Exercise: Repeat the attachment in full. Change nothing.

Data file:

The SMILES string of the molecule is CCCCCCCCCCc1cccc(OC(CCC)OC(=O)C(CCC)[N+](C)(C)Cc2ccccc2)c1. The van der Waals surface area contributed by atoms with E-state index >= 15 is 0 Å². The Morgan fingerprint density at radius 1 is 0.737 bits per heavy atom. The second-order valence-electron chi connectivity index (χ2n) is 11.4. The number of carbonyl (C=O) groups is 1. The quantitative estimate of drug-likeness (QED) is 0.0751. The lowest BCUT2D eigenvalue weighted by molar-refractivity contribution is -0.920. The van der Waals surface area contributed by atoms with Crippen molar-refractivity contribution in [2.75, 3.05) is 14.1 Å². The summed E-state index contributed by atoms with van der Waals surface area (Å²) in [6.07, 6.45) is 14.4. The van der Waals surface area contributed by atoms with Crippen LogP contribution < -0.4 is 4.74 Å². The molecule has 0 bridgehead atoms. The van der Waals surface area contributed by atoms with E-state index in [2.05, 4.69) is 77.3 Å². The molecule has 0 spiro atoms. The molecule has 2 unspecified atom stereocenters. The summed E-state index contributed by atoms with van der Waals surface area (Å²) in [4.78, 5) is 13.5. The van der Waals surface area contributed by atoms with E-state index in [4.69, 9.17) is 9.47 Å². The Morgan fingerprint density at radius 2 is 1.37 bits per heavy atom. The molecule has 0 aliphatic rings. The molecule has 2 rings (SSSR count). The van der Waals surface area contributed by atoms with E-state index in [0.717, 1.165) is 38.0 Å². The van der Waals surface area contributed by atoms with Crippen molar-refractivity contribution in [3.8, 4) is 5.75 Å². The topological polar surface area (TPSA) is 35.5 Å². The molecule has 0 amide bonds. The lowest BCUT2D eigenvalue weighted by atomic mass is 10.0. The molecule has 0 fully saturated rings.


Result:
The SMILES string of the molecule is CCCCCCCCCCc1cccc(OC(CCC)OC(=O)C(CCC)[N+](C)(C)Cc2ccccc2)c1. The van der Waals surface area contributed by atoms with E-state index >= 15 is 0 Å². The Morgan fingerprint density at radius 1 is 0.737 bits per heavy atom. The second-order valence-electron chi connectivity index (χ2n) is 11.4. The number of carbonyl (C=O) groups is 1. The quantitative estimate of drug-likeness (QED) is 0.0751. The lowest BCUT2D eigenvalue weighted by molar-refractivity contribution is -0.920. The van der Waals surface area contributed by atoms with Crippen molar-refractivity contribution in [2.75, 3.05) is 14.1 Å². The summed E-state index contributed by atoms with van der Waals surface area (Å²) in [6.07, 6.45) is 14.4. The van der Waals surface area contributed by atoms with Crippen LogP contribution < -0.4 is 4.74 Å². The molecule has 0 bridgehead atoms. The van der Waals surface area contributed by atoms with E-state index in [2.05, 4.69) is 77.3 Å². The molecule has 0 spiro atoms. The molecule has 2 unspecified atom stereocenters. The summed E-state index contributed by atoms with van der Waals surface area (Å²) in [4.78, 5) is 13.5. The van der Waals surface area contributed by atoms with E-state index in [4.69, 9.17) is 9.47 Å². The Morgan fingerprint density at radius 2 is 1.37 bits per heavy atom. The molecule has 0 aliphatic rings. The molecule has 2 rings (SSSR count). The van der Waals surface area contributed by atoms with E-state index in [0.717, 1.165) is 38.0 Å². The van der Waals surface area contributed by atoms with Crippen molar-refractivity contribution in [3.8, 4) is 5.75 Å². The topological polar surface area (TPSA) is 35.5 Å². The molecule has 0 amide bonds. The lowest BCUT2D eigenvalue weighted by atomic mass is 10.0. The molecule has 0 fully saturated rings.